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One priest's family is fighting back against the Dallas Diocese's list of credibly accused priests.EXPAND
One priest's family is fighting back against the Dallas Diocese's list of credibly accused priests.
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Former Jesuit Prep President's Family Challenges His Inclusion on List of Allegedly Abusive Priests

The family of the Rev. Patrick Koch, former president of Dallas' Jesuit College Preparatory High School, is challenging Koch's inclusion on a list of priests "credibly accused" of child sex abuse released by the Catholic Diocese of Dallas in late January. Family members from across the United States, according to their attorney, contributed to the canon law appeal, which was filed with the Catholic Diocese of Dallas, the Diocese of Corpus Christi and the Vatican. Koch died in 2006.

David Finn, the attorney representing the family's stateside appeal and Jesuit alumni, said Koch's inclusion on the list came as a shock to his family, leading them to challenge the diocese. They met with Dallas Bishop Edward Burns on Friday before filing their appeal Monday, the last day allowed by church law.

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"Has the Catholic Church completely mishandled the abuse crisis? The answer is yes. Has the Dallas Diocese, prior to this bishop, been complicit in that? The answer is yes," Finn says. "This bishop deserves accolades, I think, for having the courage to sit down and meet with the Koch family last Friday for over an hour to address their concerns because this was like a lightning bolt out of the blue. ... I think that the bishop got dealt a very bad hand by the diocese and the church, frankly, and I think that he's erring on the side of caution, but the family just wants to make sure that [Koch] got a fair shake on this."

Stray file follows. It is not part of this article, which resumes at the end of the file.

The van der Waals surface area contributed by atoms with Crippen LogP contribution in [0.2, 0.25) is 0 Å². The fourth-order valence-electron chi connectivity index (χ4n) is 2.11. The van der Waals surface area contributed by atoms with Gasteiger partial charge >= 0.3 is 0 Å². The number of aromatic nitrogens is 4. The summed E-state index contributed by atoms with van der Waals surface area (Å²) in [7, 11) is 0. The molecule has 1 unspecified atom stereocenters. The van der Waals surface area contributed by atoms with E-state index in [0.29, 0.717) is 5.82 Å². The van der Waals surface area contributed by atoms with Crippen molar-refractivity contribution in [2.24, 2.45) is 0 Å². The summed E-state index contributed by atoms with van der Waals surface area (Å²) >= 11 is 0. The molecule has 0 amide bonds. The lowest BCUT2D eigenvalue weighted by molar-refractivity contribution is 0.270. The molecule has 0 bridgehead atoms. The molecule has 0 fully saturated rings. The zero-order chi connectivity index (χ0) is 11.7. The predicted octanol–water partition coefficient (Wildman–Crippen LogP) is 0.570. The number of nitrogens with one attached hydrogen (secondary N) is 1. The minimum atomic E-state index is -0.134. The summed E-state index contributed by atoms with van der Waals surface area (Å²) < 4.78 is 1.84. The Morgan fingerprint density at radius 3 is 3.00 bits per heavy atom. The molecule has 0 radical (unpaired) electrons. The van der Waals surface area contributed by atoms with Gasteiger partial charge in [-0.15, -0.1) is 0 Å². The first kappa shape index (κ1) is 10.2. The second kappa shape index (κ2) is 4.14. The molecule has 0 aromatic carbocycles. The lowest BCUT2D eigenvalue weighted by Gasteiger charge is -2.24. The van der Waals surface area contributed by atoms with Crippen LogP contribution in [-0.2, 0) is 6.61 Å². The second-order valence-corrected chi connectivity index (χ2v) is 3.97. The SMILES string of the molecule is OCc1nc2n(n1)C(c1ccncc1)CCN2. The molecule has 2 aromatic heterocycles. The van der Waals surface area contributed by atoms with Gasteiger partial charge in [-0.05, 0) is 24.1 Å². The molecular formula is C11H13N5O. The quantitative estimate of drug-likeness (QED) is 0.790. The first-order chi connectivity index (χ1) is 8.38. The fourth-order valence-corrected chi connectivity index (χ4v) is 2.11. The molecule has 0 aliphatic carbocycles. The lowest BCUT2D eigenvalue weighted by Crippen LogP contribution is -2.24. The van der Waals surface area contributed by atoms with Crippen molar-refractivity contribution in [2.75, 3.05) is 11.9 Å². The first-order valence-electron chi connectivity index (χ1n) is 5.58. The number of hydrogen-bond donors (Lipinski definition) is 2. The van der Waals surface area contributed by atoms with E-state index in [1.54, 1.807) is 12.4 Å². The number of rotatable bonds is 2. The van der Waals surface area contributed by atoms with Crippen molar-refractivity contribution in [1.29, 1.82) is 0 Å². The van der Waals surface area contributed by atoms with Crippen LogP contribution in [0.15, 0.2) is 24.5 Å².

While the family can't undo Koch's initial inclusion on the list, getting his name removed would be of some comfort, Finn says.

"Father Koch is revered by many Dallas Jesuit students, myself included. His picture used to hang up, until this allegation came out a week ago, at Dallas Jesuit and at St. Rita's Church where he was priest for years," Finn says. "I think the family's position is that, by erring on the side of caution you might have some collateral damage here. Maybe the bishop made — and I'm not saying it was intentional — but maybe he made a mistake in including Father Koch on the list."

In a statement, Burns stuck by the list of priests.

"I appreciated my meeting with the family, and I respect their concern for their uncle. As you know, the process to compile this list began with an outside group of former state and federal law enforcement officers who went through all of our priest files and identified those which contained allegations of the sexual abuse of minors," Burns said. "The Diocesan Review Board, which includes local lay experts in law enforcement, clinical psychology, law and medicine, then reviewed those allegations and recommended credible allegations of the sexual abuse of minors for disclosure on the list I released on Jan. 31 to the Catholic community."

Finn said his clients' decision to challenge Koch's inclusion on the list isn't an attack on the victims of sexual abuse within the church. Instead, they are standing up for their family member's due process rights. 

"I wouldn't be sticking my neck out if I didn't think that maybe the process has failed him and his family," Finn says.

As the appeal continues, the family is working with Finn, a Dallas criminal lawyer and a canon law expert in Rome. 

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